For Love of Liberty: America's Black Patriots

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Almost 60 years after the U.S. military was desegregated, soldiers of all races now serve alongside each other.

But long before the 1951 integration, African Americans were fighting to protect this country. Some of their stories are told in a recent film entitled "For Love of Liberty."

Former Secretary of State Colin Powell is one of a cast of American icons who lends his voice to the documentary, which traces the history of America's black patriots

"I was a Black American soldier, and I followed in a long tradition Black men and women who served this nation since long before our Revolutionary War," Powell said.

It took the film's producer, Frank Martin, 10 years to complete the four hour documentary.

"A lot the folks who volunteered for this film had a connection to the story," Martin told CBN News. "Morgan Freeman for example was in the Air Force. Blair Underwood's dad was a Special Forces guy in Vietnam. Bill Cosby was in the Navy. Ice T was in the Army."

"The film in my mind graphically illustrates the price of liberty, and what someone will do in pursuit of that," he said.

What History Doesn't Teach

Letters, diaries and speeches shared in the film reveal untold, personal stories of soldiers and sacrifice.

"I would say we found virtually every scrap of film that has ever been shot, documenting black Americans serving our nation going all the way back to 1898," Martin said.

"For Love of Liberty" begins before the American Revolution. And along the journey through America's wars, it brings to life stories that have been forgotten or tucked away in places like the "Unknown and Known Afro-Union Civil War Soldiers Memorial", located just a few miles outside Norfolk, Va.

"The Buffalo Soldiers who fought in Italy during the Second World War when they came home, they were denied permission to have a parade through the streets of Norfolk," Martin said.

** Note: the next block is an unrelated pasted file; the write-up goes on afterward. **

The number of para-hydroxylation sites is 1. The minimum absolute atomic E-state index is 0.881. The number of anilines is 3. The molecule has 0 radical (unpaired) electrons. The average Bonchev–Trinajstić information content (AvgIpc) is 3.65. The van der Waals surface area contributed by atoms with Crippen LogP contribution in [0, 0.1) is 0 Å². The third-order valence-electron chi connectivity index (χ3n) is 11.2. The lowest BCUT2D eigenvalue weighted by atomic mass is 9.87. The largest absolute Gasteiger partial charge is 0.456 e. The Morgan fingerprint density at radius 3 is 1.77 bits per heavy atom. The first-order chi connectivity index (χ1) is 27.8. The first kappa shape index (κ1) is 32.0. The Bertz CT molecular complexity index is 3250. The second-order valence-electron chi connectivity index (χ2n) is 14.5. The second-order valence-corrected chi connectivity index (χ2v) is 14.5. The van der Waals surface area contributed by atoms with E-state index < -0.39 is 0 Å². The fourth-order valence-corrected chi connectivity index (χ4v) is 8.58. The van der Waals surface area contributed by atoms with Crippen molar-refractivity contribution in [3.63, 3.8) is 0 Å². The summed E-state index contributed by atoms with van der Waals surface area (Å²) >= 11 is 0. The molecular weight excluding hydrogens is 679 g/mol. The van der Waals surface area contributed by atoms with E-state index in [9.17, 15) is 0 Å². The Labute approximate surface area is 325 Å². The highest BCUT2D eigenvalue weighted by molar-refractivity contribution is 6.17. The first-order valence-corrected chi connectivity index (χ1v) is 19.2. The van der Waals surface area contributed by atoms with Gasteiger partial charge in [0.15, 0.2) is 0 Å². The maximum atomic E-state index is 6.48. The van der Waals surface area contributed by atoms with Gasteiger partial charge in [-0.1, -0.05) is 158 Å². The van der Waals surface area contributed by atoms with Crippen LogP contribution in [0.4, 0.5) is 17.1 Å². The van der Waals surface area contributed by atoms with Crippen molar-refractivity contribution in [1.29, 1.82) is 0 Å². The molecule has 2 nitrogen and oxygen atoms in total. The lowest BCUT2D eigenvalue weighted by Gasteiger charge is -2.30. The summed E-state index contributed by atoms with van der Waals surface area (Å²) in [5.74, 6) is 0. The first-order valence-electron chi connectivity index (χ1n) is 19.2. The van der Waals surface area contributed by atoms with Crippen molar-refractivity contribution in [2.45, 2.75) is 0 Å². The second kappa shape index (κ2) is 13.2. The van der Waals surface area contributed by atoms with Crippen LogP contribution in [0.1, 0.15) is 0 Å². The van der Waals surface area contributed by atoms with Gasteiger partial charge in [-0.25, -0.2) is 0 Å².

President Harry Truman signed an executive order to integrate the military in 1948. It became a reality in 1951.

"The essential question the films asks - and it is a really profound one - is why would a group of people shed their blood in defense of a nation that treated them worse than second class citizens?" Martin said.

One such "second class citizen" was Army Captain Riley Leroy Pitts, the first African American commissioned officer to be awarded the Medal of Honor.

"Captain Pitts didn't have to attack those bunkers, but he did," the documentary's narrator said. "He was more concerned with the enemy fire that was hurting us than his own safety."

It was October 31, 1967 when Pitts gave his life to protect his company as they were hammered by Vietcong machine gun fire. It was supposed to be his last day in Vietnam.

"What this man did in an hour of incredible courage will live in the history of America as long as America endures," the narrator said.

"This is a story that is really American History," Martin said. "This is a story that is relevant to all Americans because it was never really talked about. History books didn't teach it. Hollywood didn't really make movies about this kind of stuff. "

"For Love of Liberty," the four-hour documentary, is available on DVD.

--Originally aired May 31, 2010

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